St. Martin's, Mar 2003, 23.95, 256 pp.
Post Oak, Texas is a very tiny town where everyone seems to know one another, even their darkest secrets. To the surprise of the locals, the single father of a teen, Judge Jackson Crain, is seeing a visiting outsider preservationist out in the open. However, the county magistrate, like everyone except one person, has no idea who strangled his sister-in-law Dora Hughes and a transient. Jackson investigates, as he needs to know.
Still, in spite of the two murders, the women continue to meet at the Knit Shop to share tidbits about anyone who is not there. On the other hand the men never gossip except over coffee at the Wagon Wheel. While chitchat seems to be the cottage industry of Post Oak, the killer has struck at least twice but will the law figure out the identity in time to stop the culprit before he or she kills again.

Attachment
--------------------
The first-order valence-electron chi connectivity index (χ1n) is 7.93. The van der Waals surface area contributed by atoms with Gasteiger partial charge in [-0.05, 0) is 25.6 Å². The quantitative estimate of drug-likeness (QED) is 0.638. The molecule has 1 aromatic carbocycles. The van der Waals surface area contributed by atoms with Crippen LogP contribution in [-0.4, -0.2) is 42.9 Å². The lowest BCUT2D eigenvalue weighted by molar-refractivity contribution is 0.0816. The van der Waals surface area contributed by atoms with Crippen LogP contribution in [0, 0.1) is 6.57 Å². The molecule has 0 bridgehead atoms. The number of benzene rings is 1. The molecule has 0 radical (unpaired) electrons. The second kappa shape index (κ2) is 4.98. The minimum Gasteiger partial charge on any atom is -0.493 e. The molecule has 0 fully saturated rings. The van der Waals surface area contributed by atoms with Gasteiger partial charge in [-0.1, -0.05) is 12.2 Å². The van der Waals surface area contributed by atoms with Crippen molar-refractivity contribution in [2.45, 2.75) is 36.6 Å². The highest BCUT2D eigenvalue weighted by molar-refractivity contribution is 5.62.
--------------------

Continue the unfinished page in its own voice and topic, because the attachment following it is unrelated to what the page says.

RESTORED TO DEATH is an interesting small town regional mystery that brings to life the townsfolk (and a few corpses) so that the reader understands down home Texas. Jackson is a delightful main character, but even he seems overwhelmed by the obvious typecasting that engulfs him. The who-done-it pales next to the ensemble cast so that Nancy Bell's tale is not quite a Biggie.
This report prepared by Harriet Klausner